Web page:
Ugh...puts head in hands. Because all talk about God or religious rhetoric will result in mass violence? Yes, that has soooooooo been the American experience. Gosh, we've never had religious rhetoric up till now. This mention of God, is just so radical.Give me a break!Sure, we've got our fringe wackos in America but we've always had our fringe wackos. And honestly, we've always done just fine with plenty of religious talk in the public square. In fact, the idea that elected leaders pursuing political goals through religious rhetoric is a new thing is just plain wrong. As Turley points Obama claims a Christian faith. And certainly Mrs. Obama has pursued political goals through religious rhetoric in the last few months:
“To anyone who says that church is no place to talk about these issues, you tell them there is no place better—no place better,” Michelle Obama told those in attendance at the African Methodist Episcopal Church’s general conference in Nashville. The First Lady defended her words, blending political issues with issues of morality: “Because ultimately, these are not just political issues – they are moral issues,” she said. “They’re issues that have to do with human dignity and human potential, and the future we want for our kids and our grandkids.”
Mass violence ensued.
Oh wait, no it didn't. Everyone pretty much agreed with her.

America has a strong history of religious activism. In fact, you could argue that almost all public activism in America has had a religious component, (certainly the pro-choice and gay activists claim their clergy). The religious component has always been there, and until we stop making an appeal to universal human rights based on an objective standard, it always will be there. It is a strength.Even when we err, we err about the right thing. The religious standard may be the reason that Tocqueville also said of us:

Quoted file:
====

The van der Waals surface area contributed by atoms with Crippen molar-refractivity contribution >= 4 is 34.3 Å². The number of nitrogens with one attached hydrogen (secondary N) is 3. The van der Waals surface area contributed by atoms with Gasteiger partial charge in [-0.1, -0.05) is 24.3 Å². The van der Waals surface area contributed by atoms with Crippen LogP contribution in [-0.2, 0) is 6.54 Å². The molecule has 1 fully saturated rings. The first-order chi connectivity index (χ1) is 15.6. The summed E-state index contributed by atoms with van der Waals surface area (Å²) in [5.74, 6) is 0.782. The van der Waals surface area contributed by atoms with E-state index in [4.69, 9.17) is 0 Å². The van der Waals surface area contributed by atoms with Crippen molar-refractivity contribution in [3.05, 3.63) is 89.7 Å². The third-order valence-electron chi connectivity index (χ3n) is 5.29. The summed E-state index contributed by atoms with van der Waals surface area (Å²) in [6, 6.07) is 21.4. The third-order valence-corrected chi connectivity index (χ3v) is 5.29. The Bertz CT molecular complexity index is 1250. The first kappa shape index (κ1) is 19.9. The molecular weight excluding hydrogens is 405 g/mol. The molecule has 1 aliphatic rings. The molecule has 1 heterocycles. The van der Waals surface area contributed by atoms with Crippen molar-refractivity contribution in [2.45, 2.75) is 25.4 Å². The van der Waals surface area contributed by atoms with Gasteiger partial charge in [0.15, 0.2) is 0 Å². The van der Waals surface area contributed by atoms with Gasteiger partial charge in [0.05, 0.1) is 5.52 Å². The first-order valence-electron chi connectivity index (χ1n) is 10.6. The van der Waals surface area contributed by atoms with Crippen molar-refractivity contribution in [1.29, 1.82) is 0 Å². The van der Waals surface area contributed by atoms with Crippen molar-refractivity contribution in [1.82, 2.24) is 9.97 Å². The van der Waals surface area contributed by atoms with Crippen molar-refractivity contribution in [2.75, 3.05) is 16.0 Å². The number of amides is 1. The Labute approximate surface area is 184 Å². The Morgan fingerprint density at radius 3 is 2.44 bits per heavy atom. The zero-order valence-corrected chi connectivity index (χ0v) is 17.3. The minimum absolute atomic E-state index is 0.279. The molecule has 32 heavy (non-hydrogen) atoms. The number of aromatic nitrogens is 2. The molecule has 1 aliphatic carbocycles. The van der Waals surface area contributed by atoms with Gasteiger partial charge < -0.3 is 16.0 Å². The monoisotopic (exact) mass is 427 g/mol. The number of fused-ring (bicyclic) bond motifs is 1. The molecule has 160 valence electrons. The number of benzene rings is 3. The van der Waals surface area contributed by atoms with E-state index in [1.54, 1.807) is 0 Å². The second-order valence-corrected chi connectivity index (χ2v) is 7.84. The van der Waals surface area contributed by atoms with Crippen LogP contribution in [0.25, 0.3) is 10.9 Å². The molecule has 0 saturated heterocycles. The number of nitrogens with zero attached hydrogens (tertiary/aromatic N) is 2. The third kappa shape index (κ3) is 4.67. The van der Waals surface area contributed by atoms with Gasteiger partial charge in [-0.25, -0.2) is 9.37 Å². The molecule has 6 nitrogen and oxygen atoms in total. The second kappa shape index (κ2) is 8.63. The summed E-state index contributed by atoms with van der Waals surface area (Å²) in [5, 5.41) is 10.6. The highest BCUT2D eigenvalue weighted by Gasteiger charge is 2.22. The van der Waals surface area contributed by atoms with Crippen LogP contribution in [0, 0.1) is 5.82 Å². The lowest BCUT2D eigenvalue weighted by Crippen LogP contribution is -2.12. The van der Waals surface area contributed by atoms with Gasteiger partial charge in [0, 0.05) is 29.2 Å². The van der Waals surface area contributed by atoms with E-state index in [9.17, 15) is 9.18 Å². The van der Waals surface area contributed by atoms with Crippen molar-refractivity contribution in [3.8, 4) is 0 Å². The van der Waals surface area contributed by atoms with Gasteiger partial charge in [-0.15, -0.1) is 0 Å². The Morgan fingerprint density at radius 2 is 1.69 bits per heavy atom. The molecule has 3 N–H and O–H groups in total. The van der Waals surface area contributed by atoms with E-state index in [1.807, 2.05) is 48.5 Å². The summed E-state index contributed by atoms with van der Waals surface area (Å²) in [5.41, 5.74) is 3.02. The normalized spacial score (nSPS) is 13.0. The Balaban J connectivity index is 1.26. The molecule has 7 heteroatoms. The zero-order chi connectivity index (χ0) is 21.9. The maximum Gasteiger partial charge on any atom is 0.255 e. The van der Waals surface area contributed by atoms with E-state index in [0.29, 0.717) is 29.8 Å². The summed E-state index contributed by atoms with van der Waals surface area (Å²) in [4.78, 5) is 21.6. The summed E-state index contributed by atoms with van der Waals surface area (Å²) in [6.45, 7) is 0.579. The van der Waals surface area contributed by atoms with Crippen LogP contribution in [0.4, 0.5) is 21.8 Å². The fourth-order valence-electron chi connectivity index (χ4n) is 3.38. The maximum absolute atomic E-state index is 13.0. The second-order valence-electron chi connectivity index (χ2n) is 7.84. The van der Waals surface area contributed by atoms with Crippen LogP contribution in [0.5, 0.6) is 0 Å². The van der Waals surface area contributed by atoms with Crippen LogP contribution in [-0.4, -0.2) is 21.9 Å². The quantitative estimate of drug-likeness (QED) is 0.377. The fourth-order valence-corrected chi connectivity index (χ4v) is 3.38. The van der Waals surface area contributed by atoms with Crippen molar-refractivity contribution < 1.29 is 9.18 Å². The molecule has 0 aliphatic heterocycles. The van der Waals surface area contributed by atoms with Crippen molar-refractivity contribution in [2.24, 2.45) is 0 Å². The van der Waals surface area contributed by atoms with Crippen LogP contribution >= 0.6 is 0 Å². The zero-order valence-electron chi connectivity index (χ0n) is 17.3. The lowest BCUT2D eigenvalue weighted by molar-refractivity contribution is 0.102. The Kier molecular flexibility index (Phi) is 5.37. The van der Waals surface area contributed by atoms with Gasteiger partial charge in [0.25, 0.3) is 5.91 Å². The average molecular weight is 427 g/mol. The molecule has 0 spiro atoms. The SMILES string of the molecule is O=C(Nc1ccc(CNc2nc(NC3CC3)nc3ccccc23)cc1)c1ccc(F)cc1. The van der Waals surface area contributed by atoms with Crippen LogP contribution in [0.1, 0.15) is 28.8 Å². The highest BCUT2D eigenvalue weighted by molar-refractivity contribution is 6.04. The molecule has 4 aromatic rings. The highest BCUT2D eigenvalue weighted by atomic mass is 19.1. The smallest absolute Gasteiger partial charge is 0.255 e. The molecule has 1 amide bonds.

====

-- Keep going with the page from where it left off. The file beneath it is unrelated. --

"The greatness of America lies not in being more enlightened than any other nation, but rather in her ability to repair her faults."
Mixing talk of religion and politics, (both as a healthy point of discussion and as a wedge tool for scoring points), is not new in America. Both of our current candidates and both parties would like to vaguely say, "I'm for God." They would also like to avoid religious liberty as a campaign issue, because that requires some real skill and nuance to parse through. But, religious liberty is an issue in this campaign and everyone knows what side fares worse on that one.
So far, the Obama has some major dings on his record in how he wants to set policy to limit the autonomy of both religious organizations and religious individuals:
  • HHS Mandate: Probably the boldest effort to squelch religious freedom and force people to violate the tenants of their religion that our country has ever seen. That is not hyperbole. The guy wants to force Catholics to fund abortion, contraception and sterilization.
  • Hosanna Tabor vs EEOC: The Administration tried to dictate who a religious organization can appoint as ministers. They were quickly and firmly swatted down 9-0 by the Supreme Court
  • Assist in Migration and Refugee Services: Catholics need not apply. 

Folks, you really should go back and re-read Kennedy's 1960 campaign speech to the Greater Houston Ministerial Association. I think it has some flaws in what it asserts as a solution to the dilema of the elected representative, (Catholic or otherwise), resolving conflicts between public interest and personal conscience. However, I think it is extremely helpful in gaining insight into the nature of religious and political discourse in America and it very accurately frames the strengths and weakness of our dialogue. That's not going to get Turley to see Romney in a necessarily more compelling light, (that's not the point), but it should calm down his fears that Romney is going to incite a US version of Middle Easetern rioting.